@suttree Wow, amazing! So is there any real difference between forsaken and dreadlord other than the title?

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@dir
 
Sorry, provided part of this quote earlier and prob should have just given the whole break down.

 

Interview: Jan 25th, 2005
TOR Questions of the Week Part II (Verbatim)
Week 12 Question

In Winters Heart, you mention that back in the Age of Legends, there were several other Forsaken that the Dark One had killed because he suspected they would betray him. What's their story? Were those people ever as high ranking as the 13 survivors, or where they more like high-ranking Dreadlords then actual Forsaken?
Robert Jordan

First off, Dreadlords was the name given to men and women who could channel and sided with the Shadow in the Trolloc Wars. Yes, the women were called Dreadlords, too. They might have liked to call themselves "the Chosen," like the Forsaken, but feared to. The real Forsaken might not have appreciated it when they returned, as prophecies of the Shadow foretold would happen. Some of the Dreadlords had authority and responsibility equivalent to that of the Forsaken in the War of the Shadow, however. They ran the Shadow's side of the Trolloc Wars, though without the inherent ability to command the Myrddraal that the Forsaken possess, meaning they had to negotiate with them. Overall command at the beginning was in another's hands.

Forsaken was the name given to Aes Sedai who went over to the Shadow in the War of the Shadow at the end of the Age of Legends, though of course, they called themselves the Chosen, and despite the tales of the "current" Age, there were many more than a few of them. Since they occupied all sorts of levels, you might say that many were equivalent to some of the lesser Dreadlords, but it would be incorrect to call them so. At the time, they were all Forsaken—or Chosen—from the greatest to the least.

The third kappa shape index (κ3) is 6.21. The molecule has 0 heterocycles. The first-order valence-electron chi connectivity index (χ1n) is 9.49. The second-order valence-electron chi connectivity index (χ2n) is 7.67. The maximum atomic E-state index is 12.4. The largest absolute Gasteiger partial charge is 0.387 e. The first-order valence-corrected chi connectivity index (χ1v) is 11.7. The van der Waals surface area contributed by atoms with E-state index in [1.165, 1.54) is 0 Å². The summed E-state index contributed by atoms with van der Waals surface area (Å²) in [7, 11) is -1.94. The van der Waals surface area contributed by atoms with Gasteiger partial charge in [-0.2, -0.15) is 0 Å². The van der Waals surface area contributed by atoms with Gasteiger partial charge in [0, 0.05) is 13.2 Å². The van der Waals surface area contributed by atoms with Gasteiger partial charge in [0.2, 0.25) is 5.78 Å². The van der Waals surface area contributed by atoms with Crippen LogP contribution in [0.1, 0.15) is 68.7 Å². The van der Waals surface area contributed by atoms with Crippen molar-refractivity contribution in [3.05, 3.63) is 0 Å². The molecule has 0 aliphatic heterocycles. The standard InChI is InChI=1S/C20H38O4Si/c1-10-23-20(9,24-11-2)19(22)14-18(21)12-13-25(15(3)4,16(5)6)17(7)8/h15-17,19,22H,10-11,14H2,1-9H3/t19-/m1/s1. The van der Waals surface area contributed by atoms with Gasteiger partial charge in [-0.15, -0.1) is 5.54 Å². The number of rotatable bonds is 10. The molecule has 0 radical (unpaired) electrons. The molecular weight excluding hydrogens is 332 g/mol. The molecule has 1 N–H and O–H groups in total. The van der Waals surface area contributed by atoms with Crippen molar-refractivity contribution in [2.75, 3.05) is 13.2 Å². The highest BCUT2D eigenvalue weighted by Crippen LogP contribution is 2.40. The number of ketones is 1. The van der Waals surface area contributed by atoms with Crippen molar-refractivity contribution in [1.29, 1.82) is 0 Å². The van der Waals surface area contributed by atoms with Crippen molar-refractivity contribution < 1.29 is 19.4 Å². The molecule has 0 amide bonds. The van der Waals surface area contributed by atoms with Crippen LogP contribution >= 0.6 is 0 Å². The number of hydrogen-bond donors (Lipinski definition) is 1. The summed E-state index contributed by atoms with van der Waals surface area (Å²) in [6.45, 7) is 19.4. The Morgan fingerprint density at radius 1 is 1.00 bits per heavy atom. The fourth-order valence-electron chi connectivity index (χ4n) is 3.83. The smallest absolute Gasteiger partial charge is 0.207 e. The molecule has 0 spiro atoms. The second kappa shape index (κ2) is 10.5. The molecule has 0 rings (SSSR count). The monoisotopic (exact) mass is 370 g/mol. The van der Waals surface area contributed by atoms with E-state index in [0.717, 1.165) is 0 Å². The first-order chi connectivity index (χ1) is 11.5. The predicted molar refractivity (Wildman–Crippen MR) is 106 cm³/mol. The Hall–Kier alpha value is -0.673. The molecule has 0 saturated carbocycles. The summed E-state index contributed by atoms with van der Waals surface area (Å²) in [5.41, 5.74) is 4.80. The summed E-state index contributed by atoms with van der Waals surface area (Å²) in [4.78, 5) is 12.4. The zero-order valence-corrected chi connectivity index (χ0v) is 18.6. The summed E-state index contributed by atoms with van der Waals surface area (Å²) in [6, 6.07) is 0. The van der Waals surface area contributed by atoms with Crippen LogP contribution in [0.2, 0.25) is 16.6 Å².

Some of those Forsaken the Dark One killed were every bit as high-ranking as the thirteen who were remembered, and who you might say constituted a large part of the Dark One's General Staff at the time of the sealing. With the Forsaken, where treachery and backstabbing were an acceptable way of getting ahead, the turnover in the upper ranks was fairly high, though Ishamael, Demandred, Lanfear, Graendal, Semirhage, and later Sammael, were always at the top end of the pyramid. They were very skilled at personal survival, politically and physically.

In large part the thirteen were remembered because they were trapped at Shayol Ghul, and so their names became part of that story, though it turned out that details of them, stories of them, survived wide-spread knowledge of the tale of the actual sealing itself. Just that they had been sealed away. Other Forsaken were left behind, so to speak, free but in a world that was rapidly sliding down the tube. The men eventually went mad and died from the same taint that killed off the other male Aes Sedai. They had no access to the Dark One's protective filters. The women died, too, though from age or in battle or from natural disasters created by insane male Aes Sedai or from diseases that could no longer be controlled because civilization itself had been destroyed and access to those who were skilled in Healing was all but gone. And soon after their deaths, their names were forgotten, except for what might possibly be discovered in some ancient manuscript fragment that survived the Breaking. A bleak story of people who deserved no better, and not worth telling in any detail.